Bolling

88

93

100

100

NS

NS

*Note: The Christian Coalition did ratings prior to Ken’s service. Bill received a 95% in 1997 and 100% in 1999.

Education

Virginia Education Association

1998

2002

2004

2005

2006

2006-07

2008

Cuccinelli

NS

NS

33/0*

67

80

78

75

Bolling

30

43

33/0*

50

NS

NS

NS

*Note: I found two different scores for 2004; both are included here
The Environment
Virginia League of Conservation Voters
99 2000 01 02 03 04 05 06 07 08 09
Cuccinelli NS NS NS NS 17 11 0 43 50 57 10
Bolling 33 60 100 80 20 50 0 NS NS NS NS
Labor
Virginia AFL-CIO
99 2001 2002 2003 2004* 2005* 2006 2007 2008 2009
Cuccinelli NS NS NS 9 0 0 0 0 0 0
Bolling 0 0 50 0 6 11 NS NS NS NS
Gun Rights
National Rifle Association
1999 2003 2005* 2007 2009*
Cuccinelli NS A NR A A+
Bolling A A A NR A+
*Note: Bolling’s 2005 score is for his first LG run. Both men’s 2009 scores are for their respective statewide runs that year. The NRA assigns alphabetical grades that are based both on legislative work and survey responses
Virginia Citizen’s Defense League
I’m having trouble working out percentages here, since VCDL assigns one grade but VCDL-PAC is the one that hands out endorsements. Suffice it to say that both men, as far as I know, have been endorsed by VCDL in all of their runs throughout VCDL’s history. However, if I am wrong here, please let me know. Candidate surveys can be found here—figured I’d provide the source on this one because of the very nuanced nature of this exercise (or rather, the fact that too much nuance will earn you scorn from VCDL).
Conclusion
Obviously there’s a lot to chew on here, and again, this is only the tip of the iceberg. If you’re highly interested in all of this, I suggest tracking down the actual scorecards for that year—again, something’s gotta be up for both men to earn over 50% from Equality Virginia once while pulling in zeroes the rest of the time—same with their wildly gyrating League of Conservation Voters Scores. This is the tip of the iceberg, and we have over a year and a half to go, but for right now—its pretty clear that the two men are relatively close when it comes to core issues for the Republican base. (As DJ pointed out, they both even made the same mistake by backing the miserable transportation plan in 2007, abuser fees and all). I have no commentary beyond that—just wanted to throw this out there.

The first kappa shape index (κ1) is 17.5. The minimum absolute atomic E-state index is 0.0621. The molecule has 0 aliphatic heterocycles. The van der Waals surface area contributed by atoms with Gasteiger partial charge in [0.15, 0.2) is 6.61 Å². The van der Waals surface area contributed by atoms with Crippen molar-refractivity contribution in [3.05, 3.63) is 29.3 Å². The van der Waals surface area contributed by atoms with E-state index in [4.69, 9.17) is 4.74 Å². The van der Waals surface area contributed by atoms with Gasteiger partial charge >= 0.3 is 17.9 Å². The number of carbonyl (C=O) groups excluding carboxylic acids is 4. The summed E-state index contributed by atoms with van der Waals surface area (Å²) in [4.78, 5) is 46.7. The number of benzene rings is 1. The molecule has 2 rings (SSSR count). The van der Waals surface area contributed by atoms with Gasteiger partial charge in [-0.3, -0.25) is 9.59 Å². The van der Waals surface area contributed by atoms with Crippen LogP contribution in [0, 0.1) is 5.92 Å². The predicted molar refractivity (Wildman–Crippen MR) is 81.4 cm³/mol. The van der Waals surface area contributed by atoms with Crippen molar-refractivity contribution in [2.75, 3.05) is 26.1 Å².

Corrections, additions, and just plain criticism welcome.

Wherein I agree with Jon Huntsman

November 30, 2011 1 comment

From the LA Times: Jon Huntsman: Herman Cain a distraction in GOP race

Speaking with the Boston Globe, the former Utah governor said he was again disappointed to see Monday night that a fresh report about Cain — the latest alleges an extramarital affair; it follows accusations of sexual harassment earlier in the month — was getting more attention than the major issues.

“What about a [financial] downgrade that is being anticipated? What about Europe? What about so many other issues out there that we ought to be talking about and that people ought to understand where candidates come down on those issues?” Huntsman said.

“Every time another accusation comes up, it diminishes our ability to stay focused on the issues that really do matter for the American people. And I think that’s a disservice to the voters,” he added.

Now, dear readers, before you think I’ve gone soft on you, let’s make a few things clear. I do NOT think Herman Cain should get out of the race. I do NOT favor Jon Huntsman for the nomination (he’s not even on my top five list…..). And I DO think that this is not a high minded appeal by Huntsman for the media to be more civilized but rather pure jockeying on his part to become “the thinker” in this race.

Here’s what I DO agree with Huntsman on: the media spends far too much time on the personal part of the campaign and not the policy part. Honestly, this is nothing new (look to the 1800 campaign when both candidates were labeled as godless heathens, depending on if you were reading a Federalist or Democratic-Republican leaning newspaper), nor something limited to national politics (there’s nothing more the local political media loves to cover than a “debate over debates”). The fact of the matter, though, is when it comes to politics, the hierarchy of reporting goes personal information, campaign tactics and strategy, and somewhere in the basement, policy talk. It’s what we really WANT the system to be about: voters choosing the candidate who will put into place the policies they want, a debate over the direction of our community and nation.